Text - "Persuasion" Jane Austen

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His good looks and his rank had one fair claim on his attachment; since
to them he must have owed a wife of very superior character to any
thing deserved by his own. Lady Elliot had been an excellent woman,
sensible and amiable; whose judgement and conduct, if they might be
pardoned the youthful infatuation which made her Lady Elliot, had never
required indulgence afterwards.-She had humoured, or softened, or
concealed his failings, and promoted his real respectability for
seventeen years; and though not the very happiest being in the world
herself, had found enough in her duties, her friends, and her children,
to attach her to life, and make it no matter of indifference to her
when she was called on to quit them.Three girls, the two eldest
sixteen and fourteen, was an awful legacy for a mother to bequeath, an
awful charge rather, to confide to the authority and guidance of a
conceited, silly father. She had, however, one very intimate friend, a
sensible, deserving woman, who had been brought, by strong attachment
to herself, to settle close by her, in the village of Kellynch; and on
her kindness and advice, Lady Elliot mainly relied for the best help
and maintenance of the good principles and instruction which she had
been anxiously giving her daughters.

This friend, and Sir Walter, did not marry, whatever might have been
anticipated on that head by their acquaintance. Thirteen years had
passed away since Lady Elliot's death, and they were still near
neighbours and intimate friends, and one remained a widower, the other
a widow.

That Lady Russell, of steady age and character, and extremely well
provided for, should have no thought of a second marriage, needs no
apology to the public, which is rather apt to be unreasonably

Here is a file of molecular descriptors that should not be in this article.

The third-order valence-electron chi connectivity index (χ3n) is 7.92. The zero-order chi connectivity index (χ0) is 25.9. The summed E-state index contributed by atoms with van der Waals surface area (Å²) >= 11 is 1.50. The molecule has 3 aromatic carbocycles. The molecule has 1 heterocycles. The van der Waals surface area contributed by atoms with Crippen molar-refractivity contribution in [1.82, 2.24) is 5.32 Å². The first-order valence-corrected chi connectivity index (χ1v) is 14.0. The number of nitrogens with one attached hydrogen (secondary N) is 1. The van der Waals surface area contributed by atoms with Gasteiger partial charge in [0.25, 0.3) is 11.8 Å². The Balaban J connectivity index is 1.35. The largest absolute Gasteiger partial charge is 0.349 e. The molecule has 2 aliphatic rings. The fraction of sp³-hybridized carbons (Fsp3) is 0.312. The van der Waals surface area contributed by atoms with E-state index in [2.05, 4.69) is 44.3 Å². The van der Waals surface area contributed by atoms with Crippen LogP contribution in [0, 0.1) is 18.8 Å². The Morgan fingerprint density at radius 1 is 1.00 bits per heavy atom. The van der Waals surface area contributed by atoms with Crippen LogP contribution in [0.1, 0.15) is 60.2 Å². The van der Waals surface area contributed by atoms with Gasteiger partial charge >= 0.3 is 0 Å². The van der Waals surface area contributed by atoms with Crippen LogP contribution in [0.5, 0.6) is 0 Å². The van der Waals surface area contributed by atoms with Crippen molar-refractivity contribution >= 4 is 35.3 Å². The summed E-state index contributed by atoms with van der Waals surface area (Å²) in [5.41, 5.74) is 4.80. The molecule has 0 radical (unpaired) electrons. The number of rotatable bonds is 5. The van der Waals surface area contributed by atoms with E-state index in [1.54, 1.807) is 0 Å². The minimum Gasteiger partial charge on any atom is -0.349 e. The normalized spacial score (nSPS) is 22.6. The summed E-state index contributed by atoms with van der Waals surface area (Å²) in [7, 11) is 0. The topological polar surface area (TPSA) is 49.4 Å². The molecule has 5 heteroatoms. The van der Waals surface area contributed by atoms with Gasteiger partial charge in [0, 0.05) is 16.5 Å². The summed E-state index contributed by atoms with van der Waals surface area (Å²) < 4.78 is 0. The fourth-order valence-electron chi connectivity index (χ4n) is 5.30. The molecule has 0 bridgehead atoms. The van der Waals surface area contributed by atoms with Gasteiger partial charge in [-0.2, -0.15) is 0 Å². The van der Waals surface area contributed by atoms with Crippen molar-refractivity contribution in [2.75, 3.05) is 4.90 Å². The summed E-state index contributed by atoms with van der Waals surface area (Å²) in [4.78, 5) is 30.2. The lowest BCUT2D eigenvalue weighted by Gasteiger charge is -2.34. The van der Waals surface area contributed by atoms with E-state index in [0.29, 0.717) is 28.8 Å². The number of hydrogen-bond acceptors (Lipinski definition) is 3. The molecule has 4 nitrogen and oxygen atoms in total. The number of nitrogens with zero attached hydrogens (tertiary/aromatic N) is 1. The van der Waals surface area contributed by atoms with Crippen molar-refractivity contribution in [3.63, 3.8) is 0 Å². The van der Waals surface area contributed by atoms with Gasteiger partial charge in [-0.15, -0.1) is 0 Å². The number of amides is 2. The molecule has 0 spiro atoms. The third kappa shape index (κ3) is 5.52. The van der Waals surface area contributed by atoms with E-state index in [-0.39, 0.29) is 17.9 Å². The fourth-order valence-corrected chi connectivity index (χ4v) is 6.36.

discontented when a woman does marry again, than when she does not; but
Sir Walter's continuing in singleness requires explanation. Be it
known then, that Sir Walter, like a good father, (having met with one
or two private disappointments in very unreasonable applications),
prided himself on remaining single for his dear daughters' sake. For
one daughter, his eldest, he would really have given up any thing,
which he had not been very much tempted to do. Elizabeth had
succeeded, at sixteen, to all that was possible, of her mother's rights
and consequence; and being very handsome, and very like himself, her
influence had always been great, and they had gone on together most
happily. His two other children were of very inferior value. Mary had
acquired a little artificial importance, by becoming Mrs Charles
Musgrove; but Anne, with an elegance of mind and sweetness of
character, which must have placed her high with any people of real
understanding, was nobody with either father or sister; her word had no
weight, her convenience was always to give way-she was only Anne.

To Lady Russell, indeed, she was a most dear and highly valued
god-daughter, favourite, and friend. Lady Russell loved them all; but
it was only in Anne that she could fancy the mother to revive again.

A few years before, Anne Elliot had been a very pretty girl, but her
bloom had vanished early; and as even in its height, her father had
found little to admire in her, (so totally different were her delicate
features and mild dark eyes from his own), there could be nothing in
them, now that she was faded and thin, to excite his esteem. He had
never indulged much hope, he had now none, of ever reading her name in
any other page of his favourite work. All equality of alliance must
rest with Elizabeth, for Mary had merely connected herself with an old
country family of respectability and large fortune, and had therefore
given all the honour and received none: Elizabeth would, one day or
other, marry suitably.

It sometimes happens that a woman is handsomer at twenty-nine than she
was ten years before; and, generally speaking, if there has been
neither ill health nor anxiety, it is a time of life at which scarcely
any charm is lost. It was so with Elizabeth, still the same handsome